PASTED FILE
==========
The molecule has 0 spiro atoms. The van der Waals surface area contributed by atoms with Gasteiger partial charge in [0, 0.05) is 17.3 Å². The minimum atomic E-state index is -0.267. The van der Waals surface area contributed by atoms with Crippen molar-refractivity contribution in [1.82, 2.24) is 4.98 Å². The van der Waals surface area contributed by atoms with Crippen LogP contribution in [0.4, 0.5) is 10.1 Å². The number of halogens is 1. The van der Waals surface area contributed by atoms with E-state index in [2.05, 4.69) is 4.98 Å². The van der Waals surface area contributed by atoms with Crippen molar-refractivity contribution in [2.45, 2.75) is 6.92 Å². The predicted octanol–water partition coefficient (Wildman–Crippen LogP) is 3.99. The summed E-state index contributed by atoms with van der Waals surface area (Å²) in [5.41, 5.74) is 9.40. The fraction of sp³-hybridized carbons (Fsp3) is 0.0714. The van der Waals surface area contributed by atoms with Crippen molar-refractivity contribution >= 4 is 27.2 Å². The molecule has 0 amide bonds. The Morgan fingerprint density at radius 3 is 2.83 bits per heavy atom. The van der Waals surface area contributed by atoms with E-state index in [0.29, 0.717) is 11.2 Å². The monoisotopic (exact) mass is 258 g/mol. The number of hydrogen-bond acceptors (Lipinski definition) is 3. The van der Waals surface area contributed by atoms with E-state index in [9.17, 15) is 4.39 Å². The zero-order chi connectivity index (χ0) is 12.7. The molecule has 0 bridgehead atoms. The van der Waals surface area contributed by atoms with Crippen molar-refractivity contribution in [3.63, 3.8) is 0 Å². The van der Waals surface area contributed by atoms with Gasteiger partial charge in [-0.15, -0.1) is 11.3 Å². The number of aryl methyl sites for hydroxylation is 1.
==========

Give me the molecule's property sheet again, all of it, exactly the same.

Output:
The molecule has 0 spiro atoms. The van der Waals surface area contributed by atoms with Gasteiger partial charge in [0, 0.05) is 17.3 Å². The minimum atomic E-state index is -0.267. The van der Waals surface area contributed by atoms with Crippen molar-refractivity contribution in [1.82, 2.24) is 4.98 Å². The van der Waals surface area contributed by atoms with Crippen LogP contribution in [0.4, 0.5) is 10.1 Å². The number of halogens is 1. The van der Waals surface area contributed by atoms with E-state index in [2.05, 4.69) is 4.98 Å². The van der Waals surface area contributed by atoms with Crippen molar-refractivity contribution in [2.45, 2.75) is 6.92 Å². The predicted octanol–water partition coefficient (Wildman–Crippen LogP) is 3.99. The summed E-state index contributed by atoms with van der Waals surface area (Å²) in [5.41, 5.74) is 9.40. The fraction of sp³-hybridized carbons (Fsp3) is 0.0714. The van der Waals surface area contributed by atoms with Crippen molar-refractivity contribution >= 4 is 27.2 Å². The molecule has 0 amide bonds. The Morgan fingerprint density at radius 3 is 2.83 bits per heavy atom. The van der Waals surface area contributed by atoms with E-state index in [0.29, 0.717) is 11.2 Å². The monoisotopic (exact) mass is 258 g/mol. The number of hydrogen-bond acceptors (Lipinski definition) is 3. The van der Waals surface area contributed by atoms with E-state index in [9.17, 15) is 4.39 Å². The zero-order chi connectivity index (χ0) is 12.7. The molecule has 0 bridgehead atoms. The van der Waals surface area contributed by atoms with Crippen molar-refractivity contribution in [3.63, 3.8) is 0 Å². The van der Waals surface area contributed by atoms with Gasteiger partial charge in [-0.15, -0.1) is 11.3 Å². The number of aryl methyl sites for hydroxylation is 1.